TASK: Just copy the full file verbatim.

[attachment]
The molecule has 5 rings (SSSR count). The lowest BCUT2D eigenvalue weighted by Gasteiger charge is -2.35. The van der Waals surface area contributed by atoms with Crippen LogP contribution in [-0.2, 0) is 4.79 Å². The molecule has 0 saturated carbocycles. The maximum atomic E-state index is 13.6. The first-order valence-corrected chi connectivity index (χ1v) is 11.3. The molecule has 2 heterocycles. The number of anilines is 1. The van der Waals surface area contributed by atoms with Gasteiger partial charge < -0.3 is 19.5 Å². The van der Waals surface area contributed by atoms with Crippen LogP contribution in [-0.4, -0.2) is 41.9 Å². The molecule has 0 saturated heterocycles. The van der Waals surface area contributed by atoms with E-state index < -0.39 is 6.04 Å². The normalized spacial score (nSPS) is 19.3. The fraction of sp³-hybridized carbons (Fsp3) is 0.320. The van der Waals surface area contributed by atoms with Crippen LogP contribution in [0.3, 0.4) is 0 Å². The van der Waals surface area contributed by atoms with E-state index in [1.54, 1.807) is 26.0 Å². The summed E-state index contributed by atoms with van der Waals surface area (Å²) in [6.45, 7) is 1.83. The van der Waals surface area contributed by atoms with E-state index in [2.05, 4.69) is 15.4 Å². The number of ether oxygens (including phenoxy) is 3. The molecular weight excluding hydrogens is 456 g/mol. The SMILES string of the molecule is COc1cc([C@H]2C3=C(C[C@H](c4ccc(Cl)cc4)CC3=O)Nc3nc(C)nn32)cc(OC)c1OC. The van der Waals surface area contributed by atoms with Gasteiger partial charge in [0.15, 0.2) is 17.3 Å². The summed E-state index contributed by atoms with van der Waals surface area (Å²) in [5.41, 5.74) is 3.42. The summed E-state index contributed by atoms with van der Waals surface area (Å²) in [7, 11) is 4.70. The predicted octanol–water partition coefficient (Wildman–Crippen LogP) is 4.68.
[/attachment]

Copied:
The molecule has 5 rings (SSSR count). The lowest BCUT2D eigenvalue weighted by Gasteiger charge is -2.35. The van der Waals surface area contributed by atoms with Crippen LogP contribution in [-0.2, 0) is 4.79 Å². The molecule has 0 saturated carbocycles. The maximum atomic E-state index is 13.6. The first-order valence-corrected chi connectivity index (χ1v) is 11.3. The molecule has 2 heterocycles. The number of anilines is 1. The van der Waals surface area contributed by atoms with Gasteiger partial charge < -0.3 is 19.5 Å². The van der Waals surface area contributed by atoms with Crippen LogP contribution in [-0.4, -0.2) is 41.9 Å². The molecule has 0 saturated heterocycles. The van der Waals surface area contributed by atoms with E-state index < -0.39 is 6.04 Å². The normalized spacial score (nSPS) is 19.3. The fraction of sp³-hybridized carbons (Fsp3) is 0.320. The van der Waals surface area contributed by atoms with Crippen LogP contribution in [0.3, 0.4) is 0 Å². The van der Waals surface area contributed by atoms with E-state index in [1.54, 1.807) is 26.0 Å². The summed E-state index contributed by atoms with van der Waals surface area (Å²) in [6.45, 7) is 1.83. The van der Waals surface area contributed by atoms with E-state index in [2.05, 4.69) is 15.4 Å². The number of ether oxygens (including phenoxy) is 3. The molecular weight excluding hydrogens is 456 g/mol. The SMILES string of the molecule is COc1cc([C@H]2C3=C(C[C@H](c4ccc(Cl)cc4)CC3=O)Nc3nc(C)nn32)cc(OC)c1OC. The van der Waals surface area contributed by atoms with Gasteiger partial charge in [0.15, 0.2) is 17.3 Å². The summed E-state index contributed by atoms with van der Waals surface area (Å²) in [5.41, 5.74) is 3.42. The summed E-state index contributed by atoms with van der Waals surface area (Å²) in [7, 11) is 4.70. The predicted octanol–water partition coefficient (Wildman–Crippen LogP) is 4.68.